California's drought is turning neighbor against neighbor, as everyone seems to be on the lookout for water wasters.
Take Los Angeles resident Jane Demian, for example. She recently got a letter from the Los Angeles Department of Water and Power's Water Conservation Response Unit, about an unverified report of prohibited water use activity at her home in the Eagle Rock neighborhood of L.A. Demian says she was called out for water runoff onto the sidewalk, driveway and gutter, and the unauthorized "washdown of hardscapes" like the walkway to her house.
But Demian isn't even sure that water waste was hers. "My neighbor next door runs his sprinkler," Demian told NPR. "And then the sprinkler water cascades down the street, ends up on my sidewalk, and waters my sidewalk actually!"
Besides not knowing whose water she's getting in trouble for, Demian also doesn't know who called her out. She thinks it may be another neighbor down the street, getting revenge after she previously complained about a noise violation from his house. But she's reluctant to confirm. "I'm certainly not going to go over and ask him."
The ordeal has left Demian emotional. "I'm just shocked actually, paranoid, and a little squeamish now about even watering at all," she said. "I can't really trust people anymore. So I wonder now, who was it, who turned me in?!"
This is the current state of affairs in the Golden State. Mandatory water restrictions there, as California endures its fourth year of drought, have turned entire neighborhoods into water-waster whodunit mysteries.
But, as bad as Demian's story may sound, it could have been worse. She was called out privately. In this new age of social media and apps for everything, so called "droughtshaming," can be much more public, and nastier than what Demian got a taste of.
Just look at Twitter. If you search the social media site for the hashtags #DroughtShame or #DroughtShaming," you'll find hundreds, if not thousands of very public reprimands of water wasters, often with pictures, video, and a lot of addresses. Some tweets are directed right towards Los Angeles Mayor Eric Garcetti. Others have photos that show the water wasters themselves. Even celebrities like Kim Kardashian and Barbara Streisand have been droughtshamed on Twitter, with aerial shots of their large estates with plush green lawns. A private phone call this is not.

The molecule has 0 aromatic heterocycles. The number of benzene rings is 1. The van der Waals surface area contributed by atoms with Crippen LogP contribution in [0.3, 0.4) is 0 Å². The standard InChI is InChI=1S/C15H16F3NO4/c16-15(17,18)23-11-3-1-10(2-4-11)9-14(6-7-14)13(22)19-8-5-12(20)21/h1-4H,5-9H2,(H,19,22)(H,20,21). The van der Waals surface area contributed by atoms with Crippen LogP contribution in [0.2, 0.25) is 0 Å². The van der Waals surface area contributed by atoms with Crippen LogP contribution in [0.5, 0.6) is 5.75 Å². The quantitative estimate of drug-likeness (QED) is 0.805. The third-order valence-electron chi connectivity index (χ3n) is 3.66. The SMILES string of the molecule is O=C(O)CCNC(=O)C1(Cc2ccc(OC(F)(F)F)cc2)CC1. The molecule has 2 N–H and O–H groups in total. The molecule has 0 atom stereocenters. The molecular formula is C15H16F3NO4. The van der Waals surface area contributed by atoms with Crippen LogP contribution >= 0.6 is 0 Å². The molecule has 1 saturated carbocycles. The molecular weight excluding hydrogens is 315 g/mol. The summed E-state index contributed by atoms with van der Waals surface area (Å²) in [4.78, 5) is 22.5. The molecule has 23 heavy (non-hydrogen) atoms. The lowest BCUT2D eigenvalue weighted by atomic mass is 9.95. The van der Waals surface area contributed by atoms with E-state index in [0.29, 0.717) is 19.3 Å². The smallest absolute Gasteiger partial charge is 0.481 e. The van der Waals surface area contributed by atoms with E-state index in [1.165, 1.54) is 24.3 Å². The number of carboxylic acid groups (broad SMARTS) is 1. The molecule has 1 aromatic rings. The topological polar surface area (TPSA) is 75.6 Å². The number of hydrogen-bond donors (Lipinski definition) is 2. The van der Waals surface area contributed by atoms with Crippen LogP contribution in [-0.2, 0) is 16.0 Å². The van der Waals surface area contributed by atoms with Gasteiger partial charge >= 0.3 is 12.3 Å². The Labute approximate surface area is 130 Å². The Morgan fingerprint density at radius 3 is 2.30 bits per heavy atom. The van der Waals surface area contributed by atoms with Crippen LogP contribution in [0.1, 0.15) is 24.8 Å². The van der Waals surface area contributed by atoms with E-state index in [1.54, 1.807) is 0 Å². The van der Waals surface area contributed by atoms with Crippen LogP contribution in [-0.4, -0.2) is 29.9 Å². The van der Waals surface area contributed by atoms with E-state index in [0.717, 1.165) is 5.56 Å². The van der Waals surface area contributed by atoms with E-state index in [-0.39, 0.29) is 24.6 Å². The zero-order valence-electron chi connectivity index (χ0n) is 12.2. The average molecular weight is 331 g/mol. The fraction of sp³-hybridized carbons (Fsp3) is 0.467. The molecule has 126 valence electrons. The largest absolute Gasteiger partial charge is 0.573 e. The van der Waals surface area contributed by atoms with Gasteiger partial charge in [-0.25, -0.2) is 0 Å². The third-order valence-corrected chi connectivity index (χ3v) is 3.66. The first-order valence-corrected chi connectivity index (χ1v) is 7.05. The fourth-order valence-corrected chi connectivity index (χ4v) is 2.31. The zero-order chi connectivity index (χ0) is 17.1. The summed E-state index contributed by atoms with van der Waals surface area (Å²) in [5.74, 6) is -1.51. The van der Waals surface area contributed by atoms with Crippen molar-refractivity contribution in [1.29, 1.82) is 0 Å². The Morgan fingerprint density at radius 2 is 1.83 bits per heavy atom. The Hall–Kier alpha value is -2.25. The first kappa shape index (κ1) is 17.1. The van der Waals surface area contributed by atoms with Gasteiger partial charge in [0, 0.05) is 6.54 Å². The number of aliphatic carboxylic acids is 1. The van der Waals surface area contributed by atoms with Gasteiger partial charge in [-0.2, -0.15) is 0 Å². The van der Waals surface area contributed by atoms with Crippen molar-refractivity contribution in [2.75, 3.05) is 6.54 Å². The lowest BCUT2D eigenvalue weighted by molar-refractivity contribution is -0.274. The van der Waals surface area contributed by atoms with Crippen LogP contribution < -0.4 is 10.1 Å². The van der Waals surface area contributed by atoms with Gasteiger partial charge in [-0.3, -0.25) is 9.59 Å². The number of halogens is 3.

And there's more — droughtshaming apps. VizSafe might be the most popular, even though it wasn't created specifically for that purpose.
"We launched the app last year," says VizSafe founder and CEO Peter Mottur. "It's really a broad community safety and wellbeing platform for sharing photos and videos that are all geolocated and mapped." Mottur says people can report anything from a fallen tree to a pothole, but increasingly he says, "users are posting information about their neighbors who are wasting water." And that data ends up on a map that is visible to the public.
There's another, newer app devoted only to droughtshaming, and it's called, obviously, DroughtShameApp. Creator Dan Estes, a Santa Monica real estate agent, says he made the app just a few weeks ago out of a feeling of responsibility.
"I think like a lot of Angelenos, I'm a little freaked out by the drought," he told NPR. "It just seems like something has to be done to avoid a long-term catastrophe." Estes' app lets users upload geo-located photos, with captions and addresses to report water wasters.
But, all this new app data from VizSafe and DroughtShameApp, is it useful?
Dean Kubani, sustainability manager for the City of Santa Monica, says no, at least not right now. "What he's [Estes] doing sounds kind of redundant to what we already have in place."
When he spoke with NPR, Kubani said he's never heard of the apps, and that in fact, Santa Monica already has its own droughtshaming app.
"Well we call it the GO system, and it basically allows residents and visitors to communicate with the appropriate people in the city," says Kubani. You can use it to upload reports on all kinds of things: fallen branches, potholes, and even water wasters. Los Angeles has a similar app, too, called MyLA311.
And that means data from these independent apps might not be seen by the right eyes. "It's not getting through to us," says Kubani, "and we're the folks doing enforcement and education about this."
Even if data from those apps got to Kubani's office, he's not sure he'd use it. "It might be very outdated," he said. "I don't know where it came from, or how it was obtained. I wouldn't be able to verify it."
So, If you use an unofficial app to droughtshame, it might not get to the right person. And if you call someone out on Twitter, but don't direct message or tag the LA Department of Water and Power, they might not see that either [Santa Monica says it doesn't monitor Twitter for water wasters at all], proving once again that not all data is good data.